COOP102: Toward a New Paradigm for Human Civilization In studying the history of Western civilization, we see that the primary paradigm shift over the last two thousand years has been the transition from the childhood of mankind to its adolescence, as the Christian religio-political world view (and the childish dependence of the people on the Church-State) gave way to the world view of scientific materialism and increasing importance was assigned to technological mastery of the world (from the beginnings of the Industrial Age to the 21st century) and anti-authoritarian self-reliance. As many have pointed out, our adolescence is wearing thin. This last epoch of Western (and now global) civilization is not only in its decline, but is also highly dangerous; globalization has amplified the consequences of our actions to the point where a single adolescent mis-step could now prove fatal not only for a few other members of our own tribe, but for the entire planet. This course examines the progression of Western civilization, and considers the next and much needed paradigm shift from the adolescence of mankind into its full maturity, its adulthood. The course posits that that shift is necessarily one of ever-increasing human and spiritual maturity, and considers what is required to bring that about.

COOP103: Let Wisdom Rule: On the Separation of Church and State This course provides a brief history of the "separation of Church and State" issue, from Plato to today, and in States around the world and throughout time. The difference between true freedom of religion where religion is openly expressive and freely exercised and the confinement of all expression of any religion or spiritual path that acknowledges the existence of a Greater Reality to "behind closed doors", which implicitly but powerfully advocates the religion of materialism (in violation of the establishment clause of the US Constitution's Bill of Rights). The dampening and darkening impact of the religion of materialism on the human spirit, and particularly on the survival of minority religions. Why world peace requires both human and spiritual maturity, and why those who have that maturity must require it of their leaders if there is ever to be a true and lasting world peace.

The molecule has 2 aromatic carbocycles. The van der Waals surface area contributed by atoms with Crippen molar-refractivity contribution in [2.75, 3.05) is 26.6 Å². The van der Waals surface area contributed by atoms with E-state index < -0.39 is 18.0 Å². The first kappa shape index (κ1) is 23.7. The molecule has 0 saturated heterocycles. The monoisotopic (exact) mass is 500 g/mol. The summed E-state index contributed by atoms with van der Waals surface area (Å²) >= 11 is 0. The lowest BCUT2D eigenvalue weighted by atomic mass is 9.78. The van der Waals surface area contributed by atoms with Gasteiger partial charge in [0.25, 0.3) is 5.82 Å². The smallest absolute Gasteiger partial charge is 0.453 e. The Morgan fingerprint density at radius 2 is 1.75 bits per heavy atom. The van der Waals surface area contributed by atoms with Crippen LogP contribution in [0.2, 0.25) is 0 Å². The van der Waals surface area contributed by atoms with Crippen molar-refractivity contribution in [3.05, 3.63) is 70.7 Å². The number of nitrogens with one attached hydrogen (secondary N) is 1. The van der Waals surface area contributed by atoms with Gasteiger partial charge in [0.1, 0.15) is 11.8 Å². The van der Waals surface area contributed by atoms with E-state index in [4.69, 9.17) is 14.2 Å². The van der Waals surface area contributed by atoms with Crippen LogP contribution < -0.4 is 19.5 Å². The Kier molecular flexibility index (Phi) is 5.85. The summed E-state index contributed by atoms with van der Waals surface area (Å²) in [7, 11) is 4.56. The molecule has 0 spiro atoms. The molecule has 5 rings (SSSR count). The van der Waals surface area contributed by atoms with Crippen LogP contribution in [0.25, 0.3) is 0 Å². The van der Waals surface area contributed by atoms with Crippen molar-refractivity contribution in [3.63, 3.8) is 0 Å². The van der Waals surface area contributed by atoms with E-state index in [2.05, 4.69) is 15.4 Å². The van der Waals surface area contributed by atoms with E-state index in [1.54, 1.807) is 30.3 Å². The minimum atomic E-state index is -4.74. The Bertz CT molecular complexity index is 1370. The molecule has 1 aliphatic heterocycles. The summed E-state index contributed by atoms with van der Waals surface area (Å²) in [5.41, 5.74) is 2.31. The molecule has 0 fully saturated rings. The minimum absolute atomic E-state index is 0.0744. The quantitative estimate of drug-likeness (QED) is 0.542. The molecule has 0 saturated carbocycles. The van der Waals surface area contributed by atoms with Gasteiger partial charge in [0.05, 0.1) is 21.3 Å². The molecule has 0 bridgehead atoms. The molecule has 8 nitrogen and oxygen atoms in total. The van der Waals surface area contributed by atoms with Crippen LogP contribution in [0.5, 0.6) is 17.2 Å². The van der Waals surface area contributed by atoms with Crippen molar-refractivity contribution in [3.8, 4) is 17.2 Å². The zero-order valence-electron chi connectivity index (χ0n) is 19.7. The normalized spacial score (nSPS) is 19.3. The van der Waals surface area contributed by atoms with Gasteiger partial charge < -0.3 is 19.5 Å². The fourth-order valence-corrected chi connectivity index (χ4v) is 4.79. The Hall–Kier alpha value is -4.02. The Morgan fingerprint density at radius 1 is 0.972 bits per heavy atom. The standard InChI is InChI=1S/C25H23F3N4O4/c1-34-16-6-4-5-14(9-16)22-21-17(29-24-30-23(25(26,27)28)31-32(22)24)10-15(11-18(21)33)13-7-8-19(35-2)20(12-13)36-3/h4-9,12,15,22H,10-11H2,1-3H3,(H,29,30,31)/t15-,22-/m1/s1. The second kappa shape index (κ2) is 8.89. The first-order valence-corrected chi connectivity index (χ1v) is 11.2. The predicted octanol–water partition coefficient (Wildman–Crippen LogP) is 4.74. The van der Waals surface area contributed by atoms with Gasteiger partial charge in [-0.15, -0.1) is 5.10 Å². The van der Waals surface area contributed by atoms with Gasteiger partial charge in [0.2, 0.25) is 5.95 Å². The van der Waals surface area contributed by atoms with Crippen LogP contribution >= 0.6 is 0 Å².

COOP104: Spirituality and Morality Conventional notions of morality range between the materialist's God-less universe in which morality is a purely human and social artifact, not in any way inherent; and the "mainstream religion" notion of God in charge, inherently good, and somehow directing the course of the universe in such a way that good "wins out" at least in the end despite the "problem of evil" in the interim. In this course, we examine a different notion: that God is not in charge, but even so the genuine Spiritual practice of communion with God (and ultimately Realization of God) goes hand in hand with being a naturally moral person who cannot help but serve the Spiritual liberation of all beings.